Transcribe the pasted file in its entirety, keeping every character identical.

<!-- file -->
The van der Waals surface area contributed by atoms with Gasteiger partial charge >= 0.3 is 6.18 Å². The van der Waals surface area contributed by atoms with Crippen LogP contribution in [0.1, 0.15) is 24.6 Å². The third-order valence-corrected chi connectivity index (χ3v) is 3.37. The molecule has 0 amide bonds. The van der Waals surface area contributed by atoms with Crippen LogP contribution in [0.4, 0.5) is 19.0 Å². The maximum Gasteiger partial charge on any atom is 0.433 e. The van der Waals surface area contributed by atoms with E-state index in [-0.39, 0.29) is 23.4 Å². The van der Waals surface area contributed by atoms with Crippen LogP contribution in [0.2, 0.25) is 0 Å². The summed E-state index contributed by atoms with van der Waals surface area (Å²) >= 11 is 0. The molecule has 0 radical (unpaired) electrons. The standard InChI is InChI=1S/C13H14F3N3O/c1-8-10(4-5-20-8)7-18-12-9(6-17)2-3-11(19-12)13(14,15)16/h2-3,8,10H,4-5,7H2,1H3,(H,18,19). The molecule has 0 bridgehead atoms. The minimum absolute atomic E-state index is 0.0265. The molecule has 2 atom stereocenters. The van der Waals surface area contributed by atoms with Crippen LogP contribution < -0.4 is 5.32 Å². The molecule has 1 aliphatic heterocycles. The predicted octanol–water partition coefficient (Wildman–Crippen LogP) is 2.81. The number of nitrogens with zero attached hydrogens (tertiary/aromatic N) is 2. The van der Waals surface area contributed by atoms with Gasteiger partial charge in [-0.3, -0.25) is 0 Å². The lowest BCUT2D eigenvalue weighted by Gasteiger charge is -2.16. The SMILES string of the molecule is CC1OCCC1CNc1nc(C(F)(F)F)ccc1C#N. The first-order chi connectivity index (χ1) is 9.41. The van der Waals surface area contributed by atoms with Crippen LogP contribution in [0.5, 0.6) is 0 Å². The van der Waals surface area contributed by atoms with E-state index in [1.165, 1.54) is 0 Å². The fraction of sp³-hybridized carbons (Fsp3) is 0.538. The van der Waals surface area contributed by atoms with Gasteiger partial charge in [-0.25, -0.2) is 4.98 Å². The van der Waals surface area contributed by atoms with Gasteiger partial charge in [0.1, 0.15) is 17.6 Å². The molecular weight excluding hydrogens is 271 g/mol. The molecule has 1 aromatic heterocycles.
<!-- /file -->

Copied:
The van der Waals surface area contributed by atoms with Gasteiger partial charge >= 0.3 is 6.18 Å². The van der Waals surface area contributed by atoms with Crippen LogP contribution in [0.1, 0.15) is 24.6 Å². The third-order valence-corrected chi connectivity index (χ3v) is 3.37. The molecule has 0 amide bonds. The van der Waals surface area contributed by atoms with Crippen LogP contribution in [0.4, 0.5) is 19.0 Å². The maximum Gasteiger partial charge on any atom is 0.433 e. The van der Waals surface area contributed by atoms with E-state index in [-0.39, 0.29) is 23.4 Å². The van der Waals surface area contributed by atoms with Crippen LogP contribution in [0.2, 0.25) is 0 Å². The summed E-state index contributed by atoms with van der Waals surface area (Å²) >= 11 is 0. The molecule has 0 radical (unpaired) electrons. The standard InChI is InChI=1S/C13H14F3N3O/c1-8-10(4-5-20-8)7-18-12-9(6-17)2-3-11(19-12)13(14,15)16/h2-3,8,10H,4-5,7H2,1H3,(H,18,19). The molecule has 0 bridgehead atoms. The minimum absolute atomic E-state index is 0.0265. The molecule has 2 atom stereocenters. The van der Waals surface area contributed by atoms with Crippen LogP contribution < -0.4 is 5.32 Å². The molecule has 1 aliphatic heterocycles. The predicted octanol–water partition coefficient (Wildman–Crippen LogP) is 2.81. The number of nitrogens with zero attached hydrogens (tertiary/aromatic N) is 2. The van der Waals surface area contributed by atoms with Gasteiger partial charge in [-0.3, -0.25) is 0 Å². The lowest BCUT2D eigenvalue weighted by Gasteiger charge is -2.16. The SMILES string of the molecule is CC1OCCC1CNc1nc(C(F)(F)F)ccc1C#N. The first-order chi connectivity index (χ1) is 9.41. The van der Waals surface area contributed by atoms with Crippen LogP contribution in [0.5, 0.6) is 0 Å². The van der Waals surface area contributed by atoms with E-state index in [1.165, 1.54) is 0 Å². The fraction of sp³-hybridized carbons (Fsp3) is 0.538. The van der Waals surface area contributed by atoms with Gasteiger partial charge in [-0.25, -0.2) is 4.98 Å². The van der Waals surface area contributed by atoms with Gasteiger partial charge in [0.1, 0.15) is 17.6 Å². The molecular weight excluding hydrogens is 271 g/mol. The molecule has 1 aromatic heterocycles.